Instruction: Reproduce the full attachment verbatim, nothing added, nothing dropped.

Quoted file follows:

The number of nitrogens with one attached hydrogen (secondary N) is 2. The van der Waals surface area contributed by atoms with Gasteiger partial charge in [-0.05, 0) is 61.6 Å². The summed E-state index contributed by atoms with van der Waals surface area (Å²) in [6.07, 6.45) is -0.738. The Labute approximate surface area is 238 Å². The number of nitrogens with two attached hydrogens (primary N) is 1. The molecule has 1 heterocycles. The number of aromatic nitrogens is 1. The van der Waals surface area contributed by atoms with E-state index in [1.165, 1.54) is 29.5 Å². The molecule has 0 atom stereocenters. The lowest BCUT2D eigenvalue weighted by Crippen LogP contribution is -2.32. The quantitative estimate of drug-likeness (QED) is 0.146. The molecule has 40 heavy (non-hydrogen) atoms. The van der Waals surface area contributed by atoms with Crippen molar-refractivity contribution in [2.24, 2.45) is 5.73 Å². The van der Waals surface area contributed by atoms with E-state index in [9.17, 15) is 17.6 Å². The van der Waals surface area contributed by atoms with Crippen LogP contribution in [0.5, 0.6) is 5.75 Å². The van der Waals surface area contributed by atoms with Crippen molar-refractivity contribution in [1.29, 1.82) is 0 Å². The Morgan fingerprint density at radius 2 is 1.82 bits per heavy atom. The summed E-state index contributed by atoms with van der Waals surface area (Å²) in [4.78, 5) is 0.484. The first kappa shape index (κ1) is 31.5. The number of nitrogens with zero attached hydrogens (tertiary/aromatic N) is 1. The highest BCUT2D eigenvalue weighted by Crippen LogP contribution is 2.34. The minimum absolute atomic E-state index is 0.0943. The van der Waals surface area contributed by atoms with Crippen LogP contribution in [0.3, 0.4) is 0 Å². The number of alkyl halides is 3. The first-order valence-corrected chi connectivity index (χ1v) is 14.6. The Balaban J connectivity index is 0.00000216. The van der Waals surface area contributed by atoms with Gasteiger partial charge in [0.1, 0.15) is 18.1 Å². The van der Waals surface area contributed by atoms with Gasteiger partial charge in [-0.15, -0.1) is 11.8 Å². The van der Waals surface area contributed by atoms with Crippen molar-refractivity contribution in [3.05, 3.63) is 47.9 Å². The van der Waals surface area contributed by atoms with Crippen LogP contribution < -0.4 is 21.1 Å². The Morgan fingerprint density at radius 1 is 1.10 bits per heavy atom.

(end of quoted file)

The number of nitrogens with one attached hydrogen (secondary N) is 2. The van der Waals surface area contributed by atoms with Gasteiger partial charge in [-0.05, 0) is 61.6 Å². The summed E-state index contributed by atoms with van der Waals surface area (Å²) in [6.07, 6.45) is -0.738. The Labute approximate surface area is 238 Å². The number of nitrogens with two attached hydrogens (primary N) is 1. The molecule has 1 heterocycles. The number of aromatic nitrogens is 1. The van der Waals surface area contributed by atoms with E-state index in [1.165, 1.54) is 29.5 Å². The molecule has 0 atom stereocenters. The lowest BCUT2D eigenvalue weighted by Crippen LogP contribution is -2.32. The quantitative estimate of drug-likeness (QED) is 0.146. The molecule has 40 heavy (non-hydrogen) atoms. The van der Waals surface area contributed by atoms with Crippen molar-refractivity contribution in [2.24, 2.45) is 5.73 Å². The van der Waals surface area contributed by atoms with E-state index in [9.17, 15) is 17.6 Å². The van der Waals surface area contributed by atoms with Crippen LogP contribution in [0.5, 0.6) is 5.75 Å². The van der Waals surface area contributed by atoms with Crippen molar-refractivity contribution in [1.29, 1.82) is 0 Å². The Morgan fingerprint density at radius 2 is 1.82 bits per heavy atom. The summed E-state index contributed by atoms with van der Waals surface area (Å²) in [4.78, 5) is 0.484. The first kappa shape index (κ1) is 31.5. The number of nitrogens with zero attached hydrogens (tertiary/aromatic N) is 1. The highest BCUT2D eigenvalue weighted by Crippen LogP contribution is 2.34. The minimum absolute atomic E-state index is 0.0943. The van der Waals surface area contributed by atoms with Crippen LogP contribution in [0.3, 0.4) is 0 Å². The number of alkyl halides is 3. The first-order valence-corrected chi connectivity index (χ1v) is 14.6. The Balaban J connectivity index is 0.00000216. The van der Waals surface area contributed by atoms with Gasteiger partial charge in [0.1, 0.15) is 18.1 Å². The van der Waals surface area contributed by atoms with Gasteiger partial charge in [-0.15, -0.1) is 11.8 Å². The van der Waals surface area contributed by atoms with Crippen molar-refractivity contribution in [3.05, 3.63) is 47.9 Å². The van der Waals surface area contributed by atoms with Crippen LogP contribution < -0.4 is 21.1 Å². The Morgan fingerprint density at radius 1 is 1.10 bits per heavy atom.